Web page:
JSU partnered with Clemson and the W.K. Kellogg Foundation to establish the first Call Me MISTER program in the Deep South, introducing the first cohort of five students at JSU in Fall 2012, followed by second and third cohorts of five in Fall 2013 and Spring 2014. Less than two percent of public school teachers in the U.S. are African-American men and approximately two percent of Mississippi’s public elementary school teachers are African-American men. As the only Call Me MISTER program in the state. JSU is leading the way in recruiting provide a pipeline of African-American male teachers, mentors, and role models to Mississippi’s public schools and communities.
To ensure that the effort continues, the JSU, Clemson University’s Call Me MISTER program received $1.3 million from the W.K. Kellogg Foundation to collaborate with the College of Education and Human Development to increase the number of African-American male teachers in Mississippi K-8 classrooms. Nearly 100 students are enrolled in the program in six additional states: Florida, Kentucky, Pennsylvania, Virginia, Mississippi and Georgia.
Additionally, the College of Education and Human Development and JSU's Mississippi Learning Institute are pleased to announce the formation of a partnership between the JSU Call Me MISTER program, and Clemson University’s Magnolia Clemson Club. Dubbed “Tigers United” in recognition of the mascot shared by both universities, the partnership is designed to provide professional and leadership development opportunities for the MISTERs through contact with Clemson alumni living and working in the Jackson metropolitan area.
The concept of the Tigers United partnership was developed by Clemson alumnus and Magnolia Clemson Club Secretary Dr. Otis Pickett, who became aware of the Call Me MISTER program while working across the hall from Mr. Davis while attending Clemson. Dr. Pickett and other Clemson alumni had a goal of adding a community engagement component to the activities of the Magnolia Clemson Club, and he felt that supporting the JSU Call Me MISTER program was an ideal fit. With the support of Magnolia Clemson Club President Tripp Segars, Dr. Pickett approached JSU in July 2014 to discuss the partnership, and Tigers United was formally established in August 2014.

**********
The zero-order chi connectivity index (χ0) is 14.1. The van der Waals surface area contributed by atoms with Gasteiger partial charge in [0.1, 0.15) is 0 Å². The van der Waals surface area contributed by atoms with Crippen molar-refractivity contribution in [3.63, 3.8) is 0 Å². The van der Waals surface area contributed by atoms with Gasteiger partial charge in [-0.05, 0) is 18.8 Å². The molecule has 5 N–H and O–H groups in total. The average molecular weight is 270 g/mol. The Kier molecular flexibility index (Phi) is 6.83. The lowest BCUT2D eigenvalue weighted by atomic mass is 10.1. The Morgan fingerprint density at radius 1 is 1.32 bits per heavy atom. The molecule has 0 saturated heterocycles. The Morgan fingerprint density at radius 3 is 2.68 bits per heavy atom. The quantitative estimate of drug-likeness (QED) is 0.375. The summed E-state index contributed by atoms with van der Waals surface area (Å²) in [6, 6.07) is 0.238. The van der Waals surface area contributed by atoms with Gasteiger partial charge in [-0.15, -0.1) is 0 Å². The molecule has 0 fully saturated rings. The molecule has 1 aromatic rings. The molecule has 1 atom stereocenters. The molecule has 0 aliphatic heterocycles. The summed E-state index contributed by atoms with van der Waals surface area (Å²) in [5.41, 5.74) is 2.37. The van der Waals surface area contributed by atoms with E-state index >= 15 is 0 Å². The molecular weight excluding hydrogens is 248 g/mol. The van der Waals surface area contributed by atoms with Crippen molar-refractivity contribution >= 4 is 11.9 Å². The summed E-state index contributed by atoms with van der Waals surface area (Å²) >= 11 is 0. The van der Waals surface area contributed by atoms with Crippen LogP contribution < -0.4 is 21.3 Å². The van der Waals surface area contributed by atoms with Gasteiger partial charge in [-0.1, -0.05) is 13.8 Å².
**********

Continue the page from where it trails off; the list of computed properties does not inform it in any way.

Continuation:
In order to support Tigers United, the Magnolia Clemson Club applied for and received a grant from the Clemson Alumni Association to launch the partnership. These funds will be used to support professional development opportunities for the MISTERs, as well as teacher certification training workshops and a community service project. On October 18, a social gathering was held at the home of Clemson alums Mike and Wylyn Doherty to celebrate the formation of the Tigers United partnership, to discuss plans for the coming year, and to provide an opportunity for the MISTERs and members of the Magnolia Clemson Club to connect and network in an informal setting. Rapport was quickly established between both groups, setting the stage for a powerful partnership.
Although only entering its third year at JSU, the Call Me MISTER program is already having measurable impact. To date, more than 1,550 K-12 and college students have been assisted through Call Me MISTER’s service efforts, with participants contributing more than 1,000 hours to organizations such as Jackson Public Schools, United Way of the Capital Area, Boys and Girls Club, JSU Kid’s Kollege, and the JSU Lottie Thornton Early Childcare Center. In 2013, the JSU Call Me MISTER program was selected to pilot the Call Me MISTER Dropout Prevention Model, developed by the National Drop Out Prevention Center at Clemson with the aid of a former Call Me MISTER graduate.
Benefits to students enrolled in Call Me MISTER include tuition assistance, professional development opportunities, and academic and social mentoring provided by a program coordinator and a faculty academic coach. Call Me MISTER participants major in Elementary or Early Childhood Education, and are required to maintain consistent, above-average academic engagement, including enrolling for at least 16 credit hours per term, maintaining a 2.75 GPA, following all attendance policies, developing an academic support plan, satisfying all requirements for the JSU Teacher Education program, and taking the PRAXIS exam by the end of their freshman year. Additionally, members agree to reside on campus and to refrain from outside employment that may limit their ability to meet academic and program requirements, and commit to teaching for one year in Mississippi for each year that they receive financial assistance. MISTERs are expected to serve as ambassadors to other students and the community-at-large by maintaining a high standard of self-conduct and acting as mentors and positive role models at all times.
To listen to the Call Me Mister NPR Interview: "Men in America" series on All Things Considered, Monday, June 30, 2014, click here.
For media updates about Call Me MISTER featured by the JSU Newroom click here.
For media updates about Call Me MISTER featured on Facebook click here.
For interest in becoming a MISTER, click on the links below.